Baltimore County seeks state funding approval to aid $3 million equestrian arena

Baltimore County plans to build a $3 million indoor equestrian arena at its agricultural center in Cockeysville, where horse enthusiasts would be able to ride, take classes and participate in therapeutic programs, officials said.

The arena, which could open as early as next summer, would be funded by the county and the state. The Maryland Board of Public Works — made up of the governor, comptroller and treasurer — is expected to vote Wednesday on the state's proposed $2.3 million share of the project. The county would add another $775,000.


"We'd like to see it help serve what we think is an underserved market, which is the recreational horse rider. A lot of people feel there's not enough trails and facilities," said Chris McCollum, executive director of the Baltimore County Center for Maryland Agriculture and Farm Park.

The 150-acre agricultural center is located on a former farm in the rural northern part of the county. It has five miles of trails for horseback riding, but most of its existing facilities and programs are aimed at educating children and adults about farming and agriculture.

The center opened in 2010 after the county bought the land to prevent it from being developed into houses. It also is a headquarters for agriculture-related government agencies and nonprofit groups.

The 9,800-square-foot indoor arena would include a riding area, classrooms, restrooms and other facilities. Existing stables would be renovated and pasture areas would be reconfigured. McCollum said the agricultural center would partner with private businesses or nonprofits to offer therapeutic riding, riding lessons and other programs.

McCollum said the equestrian arena would bolster the horse industry in Baltimore County. The county has the most horses of any jurisdiction in Maryland — 8,950 according to the last state equine census in 2010. That's about 11 percent of the total number of horses in Maryland.

The arena would not host competitions or shows, he said, though the county is considering eventually building a larger arena that would accommodate large events.

Members of the agricultural community would prefer the larger arena, said George Mayo, president of the nonprofit Maryland Agricultural Resource Council. He said the council wasn't part of the planning process for the smaller arena and only got details from the county in October, two weeks before grading began at the site.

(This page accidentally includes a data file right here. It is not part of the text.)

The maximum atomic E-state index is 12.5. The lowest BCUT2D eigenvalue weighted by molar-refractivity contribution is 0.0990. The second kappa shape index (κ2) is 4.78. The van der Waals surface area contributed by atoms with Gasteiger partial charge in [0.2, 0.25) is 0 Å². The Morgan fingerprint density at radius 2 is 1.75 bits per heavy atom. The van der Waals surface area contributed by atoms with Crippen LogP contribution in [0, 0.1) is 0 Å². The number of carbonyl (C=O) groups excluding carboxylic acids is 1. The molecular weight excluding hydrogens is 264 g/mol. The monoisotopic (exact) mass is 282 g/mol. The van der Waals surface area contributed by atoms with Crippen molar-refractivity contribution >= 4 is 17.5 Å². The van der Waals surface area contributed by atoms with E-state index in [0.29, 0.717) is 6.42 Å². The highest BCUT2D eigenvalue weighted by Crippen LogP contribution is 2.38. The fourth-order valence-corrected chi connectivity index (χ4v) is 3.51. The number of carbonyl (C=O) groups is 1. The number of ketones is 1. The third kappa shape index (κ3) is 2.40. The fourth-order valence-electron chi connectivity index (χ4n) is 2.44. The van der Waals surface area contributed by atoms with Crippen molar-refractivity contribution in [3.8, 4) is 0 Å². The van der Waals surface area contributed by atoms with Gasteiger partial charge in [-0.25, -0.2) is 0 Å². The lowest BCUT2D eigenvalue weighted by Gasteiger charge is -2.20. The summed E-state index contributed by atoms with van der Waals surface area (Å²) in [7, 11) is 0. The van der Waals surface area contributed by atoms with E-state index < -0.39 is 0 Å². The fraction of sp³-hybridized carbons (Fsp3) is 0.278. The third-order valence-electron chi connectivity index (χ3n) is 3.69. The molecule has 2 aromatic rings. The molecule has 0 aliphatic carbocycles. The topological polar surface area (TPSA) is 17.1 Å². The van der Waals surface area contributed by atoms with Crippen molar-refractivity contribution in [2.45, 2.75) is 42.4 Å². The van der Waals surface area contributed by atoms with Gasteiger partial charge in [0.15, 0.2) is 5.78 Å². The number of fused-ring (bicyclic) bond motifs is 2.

"The county has been working in isolation on that whole project without any kind of input from the community or from the nonprofit," Mayo said. "There was no public comment, period — no public presentation."

The $2.3 million in state funding would come from Program Open Space, which is funded by a tax on land sales. The money is used to buy and develop parkland around the state.

The equestrian arena fits with the goals of Program Open Space and was included in the state budget, according to letters sent to elected officials from the state Department of Natural Resources, which runs the program.

The county already has a contractor lined up for construction once the money is available, McCollum said.

County officials have clashed with the Board of Public Works in the past, with Gov. Larry Hogan criticizing the county for its pace in installing air conditioning in schools, for not partnering with the state on midge eradication in Middle River and for a plan to sell the North Point Government Center in Dundalk to a private developer.

This week, the equestrian project came under fire from a state lawmaker from Dundalk who questioned whether it's an appropriate use of tax dollars. State Sen. Johnny Ray Salling, a Republican, issued a statement Monday criticizing Baltimore County Executive Kevin Kamenetz, a Democrat, for promoting it.

Salling said the money would be better spent renovating the North Point Center in his district instead of selling it to a shopping center developer.


"This is another pet project from our county executive and a slap in the face to the people of Dundalk," Salling wrote. "I know many of my constituents would like to see our money go to the North Point Government Center, not a fancy horse center in Cockeysville."

Kamenetz did not respond to a request for comment, but spokeswoman Ellen Kobler defended the equestrian arena as a worthy project for the county, saying it would accommodate therapeutic programs for people with disabilities and veterans.

"A recreational equestrian center will serve the needs of many local groups," she said.